One day after Syrian warplanes bombed dangerously close to U.S. troops on the ground in Northern Syria, the U.S.-led coalition chased a pair of Syrian jets from the skies over an area where U.S. Special Operations forces were operating on the ground.
A senior Pentagon official told the Washington Examiner that Friday, Syrian jets returned to the skies over Hasakah, where U.S. advisors have been assisting Kurdish forces battling the Islamic State.
The official said the two Syrian SU-24 aircraft attempted to transit the area but were intercepted by coalition fighter aircraft.
"The presence of the coalition aircraft encouraged the Syrian aircraft to depart the airspace without further incident," the official said. "No weapons were fired by the coalition fighters."
The intercept over Syria came a day after two similar aircraft dropped bombs on positions where the U.S. was operating with its Kurdish partners.
Earlier Friday, the Pentagon issued a terse warning that the U.S. would act to defend its troops on the ground.
"We will ensure their safety and the Syrian regime would be well advised not to do things that would place them at risk," said Pentagon spokesman Capt. Jeff Davis.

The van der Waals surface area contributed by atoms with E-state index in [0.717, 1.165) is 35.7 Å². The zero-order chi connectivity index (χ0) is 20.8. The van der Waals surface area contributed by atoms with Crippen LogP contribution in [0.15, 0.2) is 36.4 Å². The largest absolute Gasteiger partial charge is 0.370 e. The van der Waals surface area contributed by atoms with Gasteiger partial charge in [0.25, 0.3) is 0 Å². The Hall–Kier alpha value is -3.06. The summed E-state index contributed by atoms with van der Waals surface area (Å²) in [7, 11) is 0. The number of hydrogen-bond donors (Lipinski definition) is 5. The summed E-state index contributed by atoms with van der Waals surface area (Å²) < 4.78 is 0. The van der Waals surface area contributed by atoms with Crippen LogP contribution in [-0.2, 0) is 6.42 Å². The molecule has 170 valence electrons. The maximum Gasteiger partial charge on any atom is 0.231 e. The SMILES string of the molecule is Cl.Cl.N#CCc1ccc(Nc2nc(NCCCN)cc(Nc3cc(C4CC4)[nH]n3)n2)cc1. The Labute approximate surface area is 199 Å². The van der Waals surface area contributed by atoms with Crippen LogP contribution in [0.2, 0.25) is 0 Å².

Asked specifically if that meant the U.S. would shoot down Syrian warplanes that threatened U.S. forces on the ground, Davis said, "We have the inherent right to self defense. When anybody is striking against U.S. forces, and U.S. forces are at risk we have the right to take action."
The incident Thursday involved a "small number" of U.S. special operations advisors who are working partnered with Kurdish forces battling the Islamic State in northern Syria. The Pentagon said the area was "well known to everybody to include the regime, that the coalition is actively engaged in operations against ISIL."
A pair of Syrian planes, identified by the Pentagon as Russian-made SU-24s, bombed a location where Kurdish fighters were operation along with the American advisors.
There were no casualties reported on the ground, but the Pentagon said the Syrians had no business attacking an area where the coalition was fighting ISIL.
"We view instances that place coalition personnel at risk with the utmost seriousness," Davis said.
The U.S. quickly scrambled aircraft to confront the Syrian planes, which were departing the area and the coalition planes arrived. The U.S. also called the Russians on a safety-of-flight hotline, and the Russian insisted the planes were not Russian aircraft.
The warning to Syrian warplanes was delivered through the Russians, according to the Pentagon.
"We did make clear that U.S. aircraft would defend troops on the ground if threatened," Davis told reporters at the Pentagon.
As a result of the Syrian attack, the U.S. has increased combat air patrols over area where U.S. troops are located in Syria.
There are about 300 U.S. special operations forces advising and assisting counter Islamic State fighters in Syria according to the Pentagon.